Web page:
From ancient times, jewelry and the various color designations of gemstones have been used to communicate a variety of messages. Originally, the primary uses for jewelry included currency and symbolism. In many societies, jewelry pieces were designed also for functionality, to hold clothing in place. Occasionally the pieces even served as body protection.
But in every society, and even more so today, colored jewelry has been a way to display personal taste and attractiveness. When elegant models parade the newest fashions down runways from Paris to New York City, their complimentary jewelry pieces are painstakingly selected to enhance their overall appearance and showcase the newest designs. The necklaces, bracelets and earrings chosen complete a look, and color plays an important role in that process because of its emotional impact.
Diamonds, first mined in India, have long held premier standing as the jewelry that makes any outfit look more expensive. Without adding significant color, they bring a touch of class and exclusivity, practically oozing luxury. When it comes to diamonds, almost always, "bigger is better," especially in the art of dressing to impress. The blood-red ruby has traditionally been known as the "King of Precious Stones." Its powerful color evokes feelings of passion, love, fire and heat. It is definitely an attention-getting colored gemstone and romance is its message. Rose quartz, a gentler, pinker stone also reflects a softer kind of love. It is light, relaxing and unpretentious.
The most popular jewelry color around the world is blue. From the days of Egyptian royalty lapis lazuli was designated as the official color of the pharaoh. It remains popular today, in part because blue evokes feelings of loyalty, dependability, commitment and relaxation. It is also less gender specific and looks great on men as well as women. The blue sapphire is currently the most popular and most affordable of the top gemstone choices in the United States. Lady Diana's engagement ring from Prince Charles, which their son William will give to his bride Kate Middleton is a breath-taking blue sapphire.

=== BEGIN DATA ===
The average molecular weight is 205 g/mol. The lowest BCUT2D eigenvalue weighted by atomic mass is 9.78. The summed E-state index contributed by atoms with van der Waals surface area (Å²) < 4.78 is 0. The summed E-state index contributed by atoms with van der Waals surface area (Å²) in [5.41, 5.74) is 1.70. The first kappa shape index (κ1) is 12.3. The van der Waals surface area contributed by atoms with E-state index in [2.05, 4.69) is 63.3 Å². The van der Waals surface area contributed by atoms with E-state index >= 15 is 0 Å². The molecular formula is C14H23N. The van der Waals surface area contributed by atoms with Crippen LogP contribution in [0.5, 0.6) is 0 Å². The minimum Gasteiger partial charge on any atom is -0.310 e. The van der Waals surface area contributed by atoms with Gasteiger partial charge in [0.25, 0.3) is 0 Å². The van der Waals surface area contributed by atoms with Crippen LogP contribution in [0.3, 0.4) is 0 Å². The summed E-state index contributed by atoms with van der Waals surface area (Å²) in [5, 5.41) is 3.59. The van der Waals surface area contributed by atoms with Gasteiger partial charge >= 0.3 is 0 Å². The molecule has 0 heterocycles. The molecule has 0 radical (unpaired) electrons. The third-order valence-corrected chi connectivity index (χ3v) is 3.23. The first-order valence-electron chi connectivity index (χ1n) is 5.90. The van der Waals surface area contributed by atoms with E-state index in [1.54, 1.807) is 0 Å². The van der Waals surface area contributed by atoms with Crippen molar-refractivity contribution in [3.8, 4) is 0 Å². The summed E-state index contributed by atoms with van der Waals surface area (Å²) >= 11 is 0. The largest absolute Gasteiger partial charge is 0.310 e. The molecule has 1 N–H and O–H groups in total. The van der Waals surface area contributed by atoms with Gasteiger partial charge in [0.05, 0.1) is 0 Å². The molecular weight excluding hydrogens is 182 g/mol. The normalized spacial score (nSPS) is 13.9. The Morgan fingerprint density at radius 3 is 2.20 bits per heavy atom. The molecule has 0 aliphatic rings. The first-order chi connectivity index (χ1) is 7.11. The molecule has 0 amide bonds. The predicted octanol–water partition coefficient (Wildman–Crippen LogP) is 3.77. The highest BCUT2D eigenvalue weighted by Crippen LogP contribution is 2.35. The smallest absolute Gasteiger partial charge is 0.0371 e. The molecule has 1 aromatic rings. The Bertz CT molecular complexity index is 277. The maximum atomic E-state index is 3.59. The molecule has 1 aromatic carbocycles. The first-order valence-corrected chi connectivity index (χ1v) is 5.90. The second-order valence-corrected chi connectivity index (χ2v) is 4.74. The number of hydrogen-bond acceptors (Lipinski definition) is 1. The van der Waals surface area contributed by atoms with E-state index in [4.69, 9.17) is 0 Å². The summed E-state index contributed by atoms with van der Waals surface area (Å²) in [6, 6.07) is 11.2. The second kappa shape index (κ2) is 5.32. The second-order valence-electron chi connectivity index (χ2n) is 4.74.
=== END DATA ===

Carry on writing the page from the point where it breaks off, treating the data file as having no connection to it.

The second most popular choice in traditional gemstones is the cool, clean look of the emerald. Valued as far back as 3500 BC by the Egyptians, this peaceful, refreshing color looks good on everyone. It is always a safe choice when one is uncertain what will be the best compliment to an outfit. Malachite and turquoise may be two of the earliest green gemstones mined for jewelry purposes. Valued by the Egyptians, Persians, Chinese, Aztecs and Native Americans, they remain popular choices today. Green also speaks to eco-friendly themes, especially in the United States
The purple amethyst is a more recent representation of royalty. Varying from light lavender to deep violet, it can convey wealth and sophistication or creativity, spirituality, imagination and free spiritedness. With more recent economic stress, many people are cutting back on extravagant lifestyles and appearances.
Chocolate diamonds and tiger's eyes represent the natural earth tones that suggest stability and reliability. In a subtle understated manner, they also speak wealth and authority. Pearls, traditionally valued for their rarity continue to be a classic jewelry favorite. However, new trends indicate that they will have a much bolder presentation. Both faux and real pearls evoke feelings of hope and simplicity and can add punch to any outfit. For those who want the most mileage from their jewelry, pearls can compliment just about any outfit.
Colorful jewelry will continue to be an impacting emotional and fashion-enhancing statement for both men and women. Even though we don't always consciously know why we choose certain pieces over others, something within us responds to that perfect piece that seem to make us feel a little more sure of ourselves or a little more complete.
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